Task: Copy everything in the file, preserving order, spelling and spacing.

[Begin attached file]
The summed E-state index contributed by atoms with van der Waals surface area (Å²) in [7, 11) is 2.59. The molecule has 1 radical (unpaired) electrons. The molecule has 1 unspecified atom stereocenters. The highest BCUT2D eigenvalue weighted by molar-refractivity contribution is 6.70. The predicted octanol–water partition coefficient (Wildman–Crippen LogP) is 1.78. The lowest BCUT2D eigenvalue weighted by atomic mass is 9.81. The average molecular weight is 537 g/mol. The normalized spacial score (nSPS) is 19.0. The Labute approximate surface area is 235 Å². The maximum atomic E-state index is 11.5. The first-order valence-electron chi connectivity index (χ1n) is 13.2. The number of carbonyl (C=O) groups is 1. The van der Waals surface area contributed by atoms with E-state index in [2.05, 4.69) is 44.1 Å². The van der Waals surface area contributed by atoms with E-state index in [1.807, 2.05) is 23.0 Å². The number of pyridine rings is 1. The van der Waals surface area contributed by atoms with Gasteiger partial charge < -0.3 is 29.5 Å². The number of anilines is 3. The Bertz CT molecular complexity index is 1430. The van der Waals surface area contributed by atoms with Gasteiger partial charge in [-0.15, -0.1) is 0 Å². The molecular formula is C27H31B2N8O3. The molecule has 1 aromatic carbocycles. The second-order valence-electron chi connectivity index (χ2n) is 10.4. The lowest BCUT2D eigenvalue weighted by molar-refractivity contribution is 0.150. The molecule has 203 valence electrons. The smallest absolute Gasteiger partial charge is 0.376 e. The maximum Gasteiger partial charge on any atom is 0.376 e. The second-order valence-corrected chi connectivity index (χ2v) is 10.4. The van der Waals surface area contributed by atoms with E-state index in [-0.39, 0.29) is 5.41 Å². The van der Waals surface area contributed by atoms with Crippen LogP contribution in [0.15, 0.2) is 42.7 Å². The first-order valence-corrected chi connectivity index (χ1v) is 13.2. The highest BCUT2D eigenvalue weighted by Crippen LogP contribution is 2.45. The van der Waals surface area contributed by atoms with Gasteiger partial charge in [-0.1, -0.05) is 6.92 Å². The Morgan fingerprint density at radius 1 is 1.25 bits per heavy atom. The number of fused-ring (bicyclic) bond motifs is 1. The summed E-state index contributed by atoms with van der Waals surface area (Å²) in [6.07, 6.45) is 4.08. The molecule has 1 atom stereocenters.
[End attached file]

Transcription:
The summed E-state index contributed by atoms with van der Waals surface area (Å²) in [7, 11) is 2.59. The molecule has 1 radical (unpaired) electrons. The molecule has 1 unspecified atom stereocenters. The highest BCUT2D eigenvalue weighted by molar-refractivity contribution is 6.70. The predicted octanol–water partition coefficient (Wildman–Crippen LogP) is 1.78. The lowest BCUT2D eigenvalue weighted by atomic mass is 9.81. The average molecular weight is 537 g/mol. The normalized spacial score (nSPS) is 19.0. The Labute approximate surface area is 235 Å². The maximum atomic E-state index is 11.5. The first-order valence-electron chi connectivity index (χ1n) is 13.2. The number of carbonyl (C=O) groups is 1. The van der Waals surface area contributed by atoms with E-state index in [2.05, 4.69) is 44.1 Å². The van der Waals surface area contributed by atoms with E-state index in [1.807, 2.05) is 23.0 Å². The number of pyridine rings is 1. The van der Waals surface area contributed by atoms with Gasteiger partial charge < -0.3 is 29.5 Å². The number of anilines is 3. The Bertz CT molecular complexity index is 1430. The van der Waals surface area contributed by atoms with Gasteiger partial charge in [-0.15, -0.1) is 0 Å². The molecular formula is C27H31B2N8O3. The molecule has 1 aromatic carbocycles. The second-order valence-electron chi connectivity index (χ2n) is 10.4. The lowest BCUT2D eigenvalue weighted by molar-refractivity contribution is 0.150. The molecule has 203 valence electrons. The smallest absolute Gasteiger partial charge is 0.376 e. The maximum Gasteiger partial charge on any atom is 0.376 e. The second-order valence-corrected chi connectivity index (χ2v) is 10.4. The van der Waals surface area contributed by atoms with E-state index in [-0.39, 0.29) is 5.41 Å². The van der Waals surface area contributed by atoms with Crippen LogP contribution in [0.15, 0.2) is 42.7 Å². The first-order valence-corrected chi connectivity index (χ1v) is 13.2. The highest BCUT2D eigenvalue weighted by Crippen LogP contribution is 2.45. The van der Waals surface area contributed by atoms with Gasteiger partial charge in [-0.1, -0.05) is 6.92 Å². The Morgan fingerprint density at radius 1 is 1.25 bits per heavy atom. The number of fused-ring (bicyclic) bond motifs is 1. The summed E-state index contributed by atoms with van der Waals surface area (Å²) in [6.07, 6.45) is 4.08. The molecule has 1 atom stereocenters.